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In the article at nlab about relation between category theory and type theory, it is said that substitution in type theory is the same as composition of classifying morphisms in category theory.

Can you please explain why that is so for a newbie? And ellaborating on what exactly a classifying morphism is?!

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    $\begingroup$ It isn't. Substitution of a term into a term is just composition of morphisms, while substutution of a term into a type is pullback (or its analogue if we're working in a general fibration). $\endgroup$ – Andrej Bauer Nov 12 '19 at 20:50
  • $\begingroup$ @Andrej So you mean what it says on nLab is wrong? Or there is something I misunderstood? $\endgroup$ – al pal Nov 12 '19 at 21:46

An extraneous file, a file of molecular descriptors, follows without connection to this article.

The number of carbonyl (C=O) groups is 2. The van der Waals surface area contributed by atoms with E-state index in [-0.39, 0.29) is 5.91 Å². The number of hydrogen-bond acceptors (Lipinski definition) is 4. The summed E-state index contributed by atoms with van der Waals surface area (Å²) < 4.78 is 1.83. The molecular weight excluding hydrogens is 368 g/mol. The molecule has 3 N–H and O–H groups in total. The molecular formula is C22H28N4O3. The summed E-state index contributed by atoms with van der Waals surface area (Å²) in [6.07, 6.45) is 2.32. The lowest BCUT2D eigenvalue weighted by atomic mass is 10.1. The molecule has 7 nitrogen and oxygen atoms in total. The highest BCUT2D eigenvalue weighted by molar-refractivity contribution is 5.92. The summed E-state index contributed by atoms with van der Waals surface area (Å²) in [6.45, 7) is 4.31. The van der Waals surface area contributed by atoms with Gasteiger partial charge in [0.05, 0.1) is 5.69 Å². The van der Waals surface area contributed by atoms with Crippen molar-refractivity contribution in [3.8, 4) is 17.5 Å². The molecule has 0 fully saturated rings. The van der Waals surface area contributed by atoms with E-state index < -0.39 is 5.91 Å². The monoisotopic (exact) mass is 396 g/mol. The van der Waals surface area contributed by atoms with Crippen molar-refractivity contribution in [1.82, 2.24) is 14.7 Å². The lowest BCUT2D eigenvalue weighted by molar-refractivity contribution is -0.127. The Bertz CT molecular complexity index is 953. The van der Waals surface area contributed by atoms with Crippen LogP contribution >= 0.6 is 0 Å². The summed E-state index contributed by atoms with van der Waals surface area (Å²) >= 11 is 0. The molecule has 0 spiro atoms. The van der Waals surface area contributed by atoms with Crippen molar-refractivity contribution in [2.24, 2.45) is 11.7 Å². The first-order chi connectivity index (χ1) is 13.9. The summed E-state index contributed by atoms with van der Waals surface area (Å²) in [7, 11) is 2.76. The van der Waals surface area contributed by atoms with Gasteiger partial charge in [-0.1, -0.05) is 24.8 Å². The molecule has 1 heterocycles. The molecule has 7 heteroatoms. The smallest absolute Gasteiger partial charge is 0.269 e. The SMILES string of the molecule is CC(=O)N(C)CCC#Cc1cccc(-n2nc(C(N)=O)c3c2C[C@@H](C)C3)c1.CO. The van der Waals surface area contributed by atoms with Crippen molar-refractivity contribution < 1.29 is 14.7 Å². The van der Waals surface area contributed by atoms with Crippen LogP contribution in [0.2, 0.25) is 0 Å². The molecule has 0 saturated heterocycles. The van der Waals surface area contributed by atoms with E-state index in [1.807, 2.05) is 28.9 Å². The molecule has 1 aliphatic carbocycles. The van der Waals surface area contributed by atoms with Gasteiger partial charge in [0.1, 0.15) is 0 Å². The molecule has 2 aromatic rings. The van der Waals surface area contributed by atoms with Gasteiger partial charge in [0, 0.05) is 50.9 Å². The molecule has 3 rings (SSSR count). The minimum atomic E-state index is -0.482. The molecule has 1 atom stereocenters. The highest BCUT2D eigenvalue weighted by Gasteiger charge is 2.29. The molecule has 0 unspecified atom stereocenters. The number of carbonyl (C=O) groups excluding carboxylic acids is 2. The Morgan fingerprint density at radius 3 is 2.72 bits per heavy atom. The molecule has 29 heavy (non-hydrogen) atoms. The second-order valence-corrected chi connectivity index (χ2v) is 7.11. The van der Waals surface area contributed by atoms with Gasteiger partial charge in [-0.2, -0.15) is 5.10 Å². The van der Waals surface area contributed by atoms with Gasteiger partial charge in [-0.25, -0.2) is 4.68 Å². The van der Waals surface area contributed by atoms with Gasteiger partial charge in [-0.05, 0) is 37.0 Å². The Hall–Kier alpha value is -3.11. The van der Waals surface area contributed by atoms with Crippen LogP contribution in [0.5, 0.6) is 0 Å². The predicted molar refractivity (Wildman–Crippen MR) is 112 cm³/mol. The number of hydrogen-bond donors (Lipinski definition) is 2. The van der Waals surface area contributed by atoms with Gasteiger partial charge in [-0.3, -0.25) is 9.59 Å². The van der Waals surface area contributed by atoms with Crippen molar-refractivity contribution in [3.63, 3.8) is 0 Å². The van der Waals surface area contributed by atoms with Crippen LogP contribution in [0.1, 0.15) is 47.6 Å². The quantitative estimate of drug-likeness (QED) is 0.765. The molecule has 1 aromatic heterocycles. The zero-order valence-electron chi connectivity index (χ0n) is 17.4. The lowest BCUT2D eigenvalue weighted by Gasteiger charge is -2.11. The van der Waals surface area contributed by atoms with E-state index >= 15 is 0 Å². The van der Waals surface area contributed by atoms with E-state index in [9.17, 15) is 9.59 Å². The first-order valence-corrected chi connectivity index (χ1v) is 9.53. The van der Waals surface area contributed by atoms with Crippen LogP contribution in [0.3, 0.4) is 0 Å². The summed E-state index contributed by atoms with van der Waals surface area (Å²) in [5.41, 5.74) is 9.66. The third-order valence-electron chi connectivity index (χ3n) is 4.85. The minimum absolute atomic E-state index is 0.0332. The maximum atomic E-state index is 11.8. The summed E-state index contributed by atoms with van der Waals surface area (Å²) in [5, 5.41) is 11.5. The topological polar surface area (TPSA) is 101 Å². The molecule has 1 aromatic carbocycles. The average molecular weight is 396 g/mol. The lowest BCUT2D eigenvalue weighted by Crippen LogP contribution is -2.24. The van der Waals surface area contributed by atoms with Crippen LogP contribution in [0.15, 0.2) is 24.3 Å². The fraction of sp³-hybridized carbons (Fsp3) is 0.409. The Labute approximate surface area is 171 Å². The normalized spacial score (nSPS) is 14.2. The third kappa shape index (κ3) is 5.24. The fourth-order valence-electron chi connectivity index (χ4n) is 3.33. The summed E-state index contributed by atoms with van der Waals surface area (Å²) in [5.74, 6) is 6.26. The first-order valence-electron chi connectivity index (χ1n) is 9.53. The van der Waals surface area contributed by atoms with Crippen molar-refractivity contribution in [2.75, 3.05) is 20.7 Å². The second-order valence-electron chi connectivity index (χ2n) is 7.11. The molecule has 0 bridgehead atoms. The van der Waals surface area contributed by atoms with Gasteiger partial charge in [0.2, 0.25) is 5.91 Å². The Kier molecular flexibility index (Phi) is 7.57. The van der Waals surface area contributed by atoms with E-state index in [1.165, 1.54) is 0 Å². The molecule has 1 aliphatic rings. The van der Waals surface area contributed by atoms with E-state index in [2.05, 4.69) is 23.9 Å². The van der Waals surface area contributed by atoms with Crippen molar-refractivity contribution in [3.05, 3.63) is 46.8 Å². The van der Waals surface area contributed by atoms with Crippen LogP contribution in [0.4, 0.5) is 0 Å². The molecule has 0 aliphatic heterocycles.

• $\begingroup$ I just wouldn't worry too much about that particular bit. It can probably be interpreted in a sensible way, but you shouldn't get hung up on little details, such as an entry in a table on a wiki. $\endgroup$ – Andrej Bauer Nov 12 '19 at 22:13
  • $\begingroup$ @Andrej Thanks a lot for the hint. What I am mainly concerned about is that what causes, mandates, demands different $\beta$reduction steps to be equivalent in the language of category theory? Or if out another way, what does category theory have to say about $\beta$-equivalence? $\endgroup$ – al pal Nov 12 '19 at 22:54
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    $\begingroup$ There's an old paper by Robert Seely in which he relates $\beta$-equivalences to 2-cells in a 2-category. This was a starting point for much further work, so if you look up who references that paper, you'll find a lot has been said about the question that interests you. $\endgroup$ – Andrej Bauer Nov 13 '19 at 10:23

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